At a certain level, the Goldman Sachs Working Conditions Survey, along with the cacophony that has arisen around it across the investment banking industry, has something of an air of self-unaware Meghan Markle-style false victimhood about it. But this can’t and shouldn’t mask, at another level, the very serious issues it has – once again – brought to light about the more sinister side of the investment banking culture. And it is sinister.
Since the GS survey went viral, Credit Suisse, Citigroup and Jefferies have all contributed something to this sad saga. No doubt others will, too.
How sorry should we feel for first-year investment banking analysts working at leading global investment banks, perhaps especially at Goldman? Not very, many people would say. No matter how excruciating and unbearable the working conditions are for those that have got their feet on the first rung of the ladder. That’s a big part of the problem.
But the physical health and mental well-being of people who have to put up with brutal 100-hour working weeks to meet utterly unreasonable and unending deadlines is as vitally important here as it is in any other context.
An industry that creates a working environment that denies people a work-life balance, an environment where sleep deprivation is routine, and one that puts people under severe and constant stress speaks to a corrupt and unethical industry culture. And one that has been sustained over decades by appalling industry-level governance and an uncaring senior executive cadre – who will no doubt say they endured the same when they were at the bottom of the greasy pole. As if that is any justification.
People have said this is what people in the industry have to do for the first few years to then be able to start pulling in the big bucks. Or they say people aren’t chained to their desks. If they don’t’ like it, they can leave. Neither gets remotely close to a justification. Such working practices are simply not OK.
Investment banking is supposed to have found its Eureka cultural moment in the wake of the global financial crisis, and reformed the poor standards that underpinned the short-term, inward-looking, money-obsessed culture that drove it. Drove it not just to make money for itself above all else, but to make money at the expense of clients and in a bubble that didn’t always exclude mendacity, deception, grossly unethical behaviour and out-and-out fraud.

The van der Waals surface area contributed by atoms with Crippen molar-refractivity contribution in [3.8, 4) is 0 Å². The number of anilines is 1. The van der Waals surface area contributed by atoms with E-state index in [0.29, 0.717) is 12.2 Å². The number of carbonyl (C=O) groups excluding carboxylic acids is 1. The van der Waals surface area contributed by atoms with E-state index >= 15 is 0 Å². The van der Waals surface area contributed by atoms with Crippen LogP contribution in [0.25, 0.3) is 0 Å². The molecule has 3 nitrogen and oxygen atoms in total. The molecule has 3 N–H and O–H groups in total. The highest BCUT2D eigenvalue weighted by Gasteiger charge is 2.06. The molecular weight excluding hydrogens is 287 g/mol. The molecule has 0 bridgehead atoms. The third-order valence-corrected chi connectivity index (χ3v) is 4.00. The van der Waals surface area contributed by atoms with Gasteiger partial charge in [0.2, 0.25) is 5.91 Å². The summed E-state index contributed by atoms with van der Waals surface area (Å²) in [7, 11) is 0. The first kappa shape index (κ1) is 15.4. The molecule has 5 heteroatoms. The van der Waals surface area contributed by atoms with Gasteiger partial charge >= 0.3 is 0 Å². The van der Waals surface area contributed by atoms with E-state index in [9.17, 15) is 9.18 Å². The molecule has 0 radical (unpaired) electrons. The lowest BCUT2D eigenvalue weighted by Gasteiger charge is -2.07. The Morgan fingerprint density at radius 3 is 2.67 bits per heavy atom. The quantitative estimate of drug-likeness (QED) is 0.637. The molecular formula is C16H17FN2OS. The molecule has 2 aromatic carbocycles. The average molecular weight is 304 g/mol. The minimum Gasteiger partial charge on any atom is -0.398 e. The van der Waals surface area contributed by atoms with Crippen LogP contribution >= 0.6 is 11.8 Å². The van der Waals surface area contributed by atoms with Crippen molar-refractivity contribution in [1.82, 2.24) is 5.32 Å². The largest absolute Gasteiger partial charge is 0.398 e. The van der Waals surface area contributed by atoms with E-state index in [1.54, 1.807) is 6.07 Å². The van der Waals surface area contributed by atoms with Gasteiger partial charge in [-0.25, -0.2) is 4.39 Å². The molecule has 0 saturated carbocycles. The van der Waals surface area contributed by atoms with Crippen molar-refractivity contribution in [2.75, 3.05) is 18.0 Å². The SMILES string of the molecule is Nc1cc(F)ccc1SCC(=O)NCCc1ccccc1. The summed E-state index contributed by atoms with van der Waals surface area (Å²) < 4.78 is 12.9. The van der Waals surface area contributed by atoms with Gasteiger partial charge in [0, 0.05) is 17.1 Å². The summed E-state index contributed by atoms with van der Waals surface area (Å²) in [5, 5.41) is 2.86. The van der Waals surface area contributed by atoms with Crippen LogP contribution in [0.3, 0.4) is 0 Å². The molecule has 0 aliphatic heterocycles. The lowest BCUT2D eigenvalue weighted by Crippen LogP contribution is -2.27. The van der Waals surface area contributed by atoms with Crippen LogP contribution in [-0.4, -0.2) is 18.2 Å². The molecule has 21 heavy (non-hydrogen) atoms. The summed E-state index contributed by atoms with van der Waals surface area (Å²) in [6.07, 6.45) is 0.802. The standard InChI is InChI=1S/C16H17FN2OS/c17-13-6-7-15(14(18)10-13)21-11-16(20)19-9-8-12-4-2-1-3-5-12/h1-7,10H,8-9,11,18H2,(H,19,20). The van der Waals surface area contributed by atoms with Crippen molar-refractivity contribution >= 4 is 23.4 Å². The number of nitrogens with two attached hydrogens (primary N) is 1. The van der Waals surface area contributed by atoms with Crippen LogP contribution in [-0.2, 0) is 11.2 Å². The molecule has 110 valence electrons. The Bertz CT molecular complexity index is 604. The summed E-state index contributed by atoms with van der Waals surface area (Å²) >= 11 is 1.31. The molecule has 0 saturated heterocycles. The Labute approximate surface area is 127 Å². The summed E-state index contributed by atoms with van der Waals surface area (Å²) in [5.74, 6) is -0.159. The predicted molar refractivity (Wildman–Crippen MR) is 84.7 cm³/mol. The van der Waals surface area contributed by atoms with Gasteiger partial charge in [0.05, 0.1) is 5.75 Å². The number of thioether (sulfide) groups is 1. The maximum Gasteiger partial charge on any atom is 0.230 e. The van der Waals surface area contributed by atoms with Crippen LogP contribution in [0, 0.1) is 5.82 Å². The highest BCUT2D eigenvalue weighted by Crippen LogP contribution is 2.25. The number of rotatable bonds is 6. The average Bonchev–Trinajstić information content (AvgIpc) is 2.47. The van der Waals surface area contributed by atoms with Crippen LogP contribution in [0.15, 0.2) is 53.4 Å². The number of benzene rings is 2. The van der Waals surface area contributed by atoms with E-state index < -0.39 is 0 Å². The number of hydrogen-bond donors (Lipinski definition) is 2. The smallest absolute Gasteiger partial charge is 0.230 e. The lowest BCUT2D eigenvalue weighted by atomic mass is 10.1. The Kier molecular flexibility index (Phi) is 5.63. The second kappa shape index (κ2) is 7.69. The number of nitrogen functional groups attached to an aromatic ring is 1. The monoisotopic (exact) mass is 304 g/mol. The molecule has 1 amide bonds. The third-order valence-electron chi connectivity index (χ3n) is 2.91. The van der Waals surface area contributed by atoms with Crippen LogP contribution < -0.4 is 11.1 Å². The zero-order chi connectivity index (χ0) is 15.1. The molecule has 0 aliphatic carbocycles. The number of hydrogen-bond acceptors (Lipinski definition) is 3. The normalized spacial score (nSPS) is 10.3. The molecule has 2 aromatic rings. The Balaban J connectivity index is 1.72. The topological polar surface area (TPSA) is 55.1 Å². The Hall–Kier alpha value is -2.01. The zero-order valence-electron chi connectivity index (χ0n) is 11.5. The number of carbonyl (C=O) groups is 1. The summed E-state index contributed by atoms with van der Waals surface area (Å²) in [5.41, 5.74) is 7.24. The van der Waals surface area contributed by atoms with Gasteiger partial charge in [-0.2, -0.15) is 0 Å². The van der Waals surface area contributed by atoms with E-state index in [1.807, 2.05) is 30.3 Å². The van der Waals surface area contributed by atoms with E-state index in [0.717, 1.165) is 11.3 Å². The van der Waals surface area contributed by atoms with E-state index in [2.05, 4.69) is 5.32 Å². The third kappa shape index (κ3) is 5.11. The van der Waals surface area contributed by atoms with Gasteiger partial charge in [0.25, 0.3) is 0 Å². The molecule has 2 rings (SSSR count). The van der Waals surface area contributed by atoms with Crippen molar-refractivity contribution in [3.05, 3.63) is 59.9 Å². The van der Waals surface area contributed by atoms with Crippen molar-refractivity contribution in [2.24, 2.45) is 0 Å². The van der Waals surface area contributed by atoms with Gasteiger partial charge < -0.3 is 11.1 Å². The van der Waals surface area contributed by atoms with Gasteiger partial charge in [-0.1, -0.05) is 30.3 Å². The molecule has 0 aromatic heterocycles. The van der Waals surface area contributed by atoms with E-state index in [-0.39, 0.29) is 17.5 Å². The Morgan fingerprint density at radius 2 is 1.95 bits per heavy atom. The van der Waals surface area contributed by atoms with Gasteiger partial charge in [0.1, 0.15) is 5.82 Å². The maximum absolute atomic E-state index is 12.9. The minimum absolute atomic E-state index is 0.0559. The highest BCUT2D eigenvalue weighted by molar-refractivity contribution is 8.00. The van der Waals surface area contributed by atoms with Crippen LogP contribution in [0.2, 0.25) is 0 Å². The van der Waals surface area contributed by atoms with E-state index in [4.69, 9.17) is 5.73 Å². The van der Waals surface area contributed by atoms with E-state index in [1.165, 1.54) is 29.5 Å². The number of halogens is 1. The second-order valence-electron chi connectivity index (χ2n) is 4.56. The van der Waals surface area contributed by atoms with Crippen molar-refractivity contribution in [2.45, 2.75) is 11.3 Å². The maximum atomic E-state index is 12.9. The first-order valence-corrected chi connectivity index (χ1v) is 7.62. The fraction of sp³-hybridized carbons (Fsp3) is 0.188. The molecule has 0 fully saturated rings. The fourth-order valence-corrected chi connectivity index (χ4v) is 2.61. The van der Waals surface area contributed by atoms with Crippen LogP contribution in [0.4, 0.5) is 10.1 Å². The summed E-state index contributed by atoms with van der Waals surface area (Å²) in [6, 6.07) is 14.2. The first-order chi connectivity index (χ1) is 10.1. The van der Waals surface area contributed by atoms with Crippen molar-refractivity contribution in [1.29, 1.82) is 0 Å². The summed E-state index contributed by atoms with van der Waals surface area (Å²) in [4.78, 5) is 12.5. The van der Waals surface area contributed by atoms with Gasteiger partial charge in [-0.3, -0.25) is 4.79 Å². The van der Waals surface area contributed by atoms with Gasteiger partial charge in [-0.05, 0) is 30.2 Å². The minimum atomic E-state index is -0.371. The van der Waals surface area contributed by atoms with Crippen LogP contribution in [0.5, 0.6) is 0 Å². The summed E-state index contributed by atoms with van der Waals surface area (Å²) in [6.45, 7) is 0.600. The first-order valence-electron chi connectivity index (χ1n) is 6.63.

The glib, shallow and grossly insincere virtue-signalling emanating from some of the investment banks around this latest episode that feigns empathy with juniors is utterly repulsive. Goldman CEO David Solomon actually thinks it’s fantastic that juniors are putting 100-hour weeks because it means business is good and the firm (he) will make more money.
“In the months ahead, there are times when we’re going to feel more stretched than others, but just remember: If we all go an extra mile for our client, even when we feel that we’re reaching our limit, it can really make a difference in our performance,” he was reported as saying. Is it possible to be more out of tune and out of touch?
Does David Solomon and his ilk care about first-year juniors? I doubt they are even on the waiting list of their agendas. If they are, it’s only in the sense that it creates adverse publicity for the firm. But even then, the expectation is that this will all blow over just like it has done in previous years.
The environmental, social and governance factors that have risen to the fore today need to shine a light on investment banking governance. Organizations that condone current conditions need to be called out. Regulators need to get involved and outlaw practices that amount to modern slavery. And as for sleep deprivation, let’s just say this is an interrogation technique used by intelligence services and the military. Enough said.
Firms can sign up to any number of sets of business and governance principles, codes of business ethics, conduct codes, and modern slavery statements. Perhaps IB management hasn’t realized it but doing so is supposed to lead to altered behaviours.
Credit Suisse thinks this will all go away if they bribe people with US$20,000 and give them a pay rise. Jefferies reckons shiny new toys like a Peloton bike or an Apple product are the answer. Citigroup has said no more Zoom calls on Fridays. CEO Jane Fraser’s concerns focused less on the fact that zombie-like brain-dead overworked juniors are a serious threat to their long-term mental health; more on the fact that they won’t be any good for the bank.
The banks are treating the issue of inhumane working conditions as trivial. Like they always have. In case any IB junior is reading this in the expectation that things will change: they won’t.
They. Don’t. Care.